By Jonathan Perez
[CARMEL, SK] – As Catholic youth gear up for the 2023 World Youth Day in Lisbon, Portugal, Bishop Mark Hagemoen urged those who participated in the Mount Carmel Pilgrimage July 16 to embrace their role as prophets of the new millennium.
On the feast day of Our Lady of Mount Carmel, hundreds of pilgrims gathered at the Mount Carmel Pilgrimage site west of Humboldt, to participate in the annual pilgrimage. The day commenced with praying of the rosary and Marian hymns, culminating in outdoor Mass with Bishop Hagemoen, con-celebrated with Abbot Peter Novecosy, OSB, and priests from the area.
At the conclusion of Mass, the bishop carried the Blessed Sacrament to the top of the Mount Carmel hill to bless the surrounding fields.
During his homily, Hagemoen echoed the words of Pope Francis, calling on the pilgrims to embrace their prophetic calling and spread God’s word to all. He emphasized that each individual, through baptism, has received the gift of messianic prophecy, becoming a prophet themselves.
“The pope says, ‘Each of us, brothers and sisters, is a prophet. In fact, with baptism, let us all receive the gift of the messianic prophecy.’ He quotes the Catholic Catechism: a prophet is one who, by baptism, helps others read the present under the action of the Holy Spirit. It is essential to read the present, not like the news, but under the action of the Holy Spirit, who helps understand God’s plans and conform to them,” said Hagemoen.
Highlighting the significance of living according to Christ’s teachings, Hagemoen emphasized that being a prophet is not limited to mere words but requires actions that bear witness to Jesus and demonstrate His love and compassion to others.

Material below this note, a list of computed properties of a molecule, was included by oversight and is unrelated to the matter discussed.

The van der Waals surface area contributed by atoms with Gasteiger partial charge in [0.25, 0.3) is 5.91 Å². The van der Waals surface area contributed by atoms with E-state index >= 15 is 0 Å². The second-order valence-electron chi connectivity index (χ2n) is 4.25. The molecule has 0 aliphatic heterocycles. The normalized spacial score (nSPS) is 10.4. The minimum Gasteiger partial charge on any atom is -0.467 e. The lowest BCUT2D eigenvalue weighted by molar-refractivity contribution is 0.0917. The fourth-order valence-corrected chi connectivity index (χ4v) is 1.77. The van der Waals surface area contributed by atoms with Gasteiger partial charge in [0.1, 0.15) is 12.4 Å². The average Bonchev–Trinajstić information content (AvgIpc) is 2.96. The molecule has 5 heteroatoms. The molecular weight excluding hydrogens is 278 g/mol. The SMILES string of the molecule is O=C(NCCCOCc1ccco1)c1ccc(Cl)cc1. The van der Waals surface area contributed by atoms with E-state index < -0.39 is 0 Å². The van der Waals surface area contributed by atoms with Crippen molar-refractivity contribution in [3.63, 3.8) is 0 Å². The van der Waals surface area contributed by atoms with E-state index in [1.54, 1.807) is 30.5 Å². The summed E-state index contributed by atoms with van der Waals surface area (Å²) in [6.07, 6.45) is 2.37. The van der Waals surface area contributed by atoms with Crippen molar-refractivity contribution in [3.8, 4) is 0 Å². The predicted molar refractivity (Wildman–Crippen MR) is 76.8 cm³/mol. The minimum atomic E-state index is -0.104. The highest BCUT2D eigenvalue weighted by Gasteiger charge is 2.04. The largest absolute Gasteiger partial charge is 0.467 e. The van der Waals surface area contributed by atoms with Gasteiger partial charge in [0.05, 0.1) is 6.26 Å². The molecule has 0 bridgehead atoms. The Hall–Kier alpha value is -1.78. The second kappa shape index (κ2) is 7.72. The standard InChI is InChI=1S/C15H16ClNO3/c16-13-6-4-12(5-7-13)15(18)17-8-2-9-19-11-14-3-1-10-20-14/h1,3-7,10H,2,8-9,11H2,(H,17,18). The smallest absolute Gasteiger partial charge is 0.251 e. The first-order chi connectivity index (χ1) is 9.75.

“You and I are called to be prophets. As a bishop, my brother priests, and Abbot Peter [Novecosky], are called to be prophets as we live our ministry of priesthood and ordination. You are called to be prophets. Here is what the Holy Father says: ‘A prophet is someone who points to God, and who, by word and life, shows us how to be like Christ,'” he added.
Drawing inspiration from the biblical figure of Elijah, who challenged the prophets of the false god Baal on the historic Mount Carmel site in the Holy Land (as recorded in 1 Kings 18:16-45), Bishop Hagemoen encouraged the faithful to demonstrate the power of the one true God through their actions and devotion.
Further to World Youth Day in Lisbon, Portugal, Fr. Gerard Cooper (rector and pastor of the Cathedral of the Holy Family in Saskatoon), Verbum Dei Missionary Sr. Marta Piano, and a number of other adult leaders will accompany some 40 pilgrims from the Roman Catholic Diocese of Saskatoon to the faith gathering, with another 30 from the Diocese of Prince Albert also joining them. Together, they will be part of a 5,000-strong Canadian youth delegation at the international event.
As the young pilgrims embark on this spiritual journey, Bishop Hagemoen’s message resonates, urging them to be modern-day prophets, spreading the message of love and hope to the world.
(A parishioner at the Cathedral of the Holy Family in Saskatoon, Jonathan Perez is also a news reporter for Sask Today.)
Brief history of the Mount Carmel pilgrimage site:
- Sept. 10, 1922 – The Our Lady of Mount Carmel pilgrimage site is dedicated during celebration of Holy Mass, with some 3,500 in attendance from throughout St. Peter’s Colony, led by the Benedictines of St. Peter’s Abbey, Muenster.
- 1928 – An Italian-made white carara marble 2.5-metre-high statue of Mary holding the child Jesus was erected and blessed. The statue’s pedestal was struck by lightning in 1937 and 1950.
- 1938 – Stone mason and architect Antonion Molaro constructed the chapel from local stone.
- 1939 – Stations of the Cross, designed by Antonio Molaro, were canonically erected.
- 2019 – Lightning pole replaced and solar-powered light installed.